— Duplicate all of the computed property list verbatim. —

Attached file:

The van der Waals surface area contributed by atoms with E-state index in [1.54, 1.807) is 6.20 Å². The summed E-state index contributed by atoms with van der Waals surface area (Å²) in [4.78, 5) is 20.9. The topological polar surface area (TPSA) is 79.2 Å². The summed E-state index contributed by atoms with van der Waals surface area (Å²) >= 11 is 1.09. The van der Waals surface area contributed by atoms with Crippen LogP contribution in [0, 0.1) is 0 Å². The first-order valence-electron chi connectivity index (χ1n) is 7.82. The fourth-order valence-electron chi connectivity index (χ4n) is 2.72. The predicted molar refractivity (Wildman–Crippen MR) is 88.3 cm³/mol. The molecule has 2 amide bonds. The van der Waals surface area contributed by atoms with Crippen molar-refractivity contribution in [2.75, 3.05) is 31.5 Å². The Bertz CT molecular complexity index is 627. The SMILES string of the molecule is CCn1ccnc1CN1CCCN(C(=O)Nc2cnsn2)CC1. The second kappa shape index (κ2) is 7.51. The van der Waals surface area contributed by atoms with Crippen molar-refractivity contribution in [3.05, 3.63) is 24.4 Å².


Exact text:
The van der Waals surface area contributed by atoms with E-state index in [1.54, 1.807) is 6.20 Å². The summed E-state index contributed by atoms with van der Waals surface area (Å²) in [4.78, 5) is 20.9. The topological polar surface area (TPSA) is 79.2 Å². The summed E-state index contributed by atoms with van der Waals surface area (Å²) >= 11 is 1.09. The van der Waals surface area contributed by atoms with Crippen LogP contribution in [0, 0.1) is 0 Å². The first-order valence-electron chi connectivity index (χ1n) is 7.82. The fourth-order valence-electron chi connectivity index (χ4n) is 2.72. The predicted molar refractivity (Wildman–Crippen MR) is 88.3 cm³/mol. The molecule has 2 amide bonds. The van der Waals surface area contributed by atoms with Crippen molar-refractivity contribution in [2.75, 3.05) is 31.5 Å². The Bertz CT molecular complexity index is 627. The SMILES string of the molecule is CCn1ccnc1CN1CCCN(C(=O)Nc2cnsn2)CC1. The second kappa shape index (κ2) is 7.51. The van der Waals surface area contributed by atoms with Crippen molar-refractivity contribution in [3.05, 3.63) is 24.4 Å².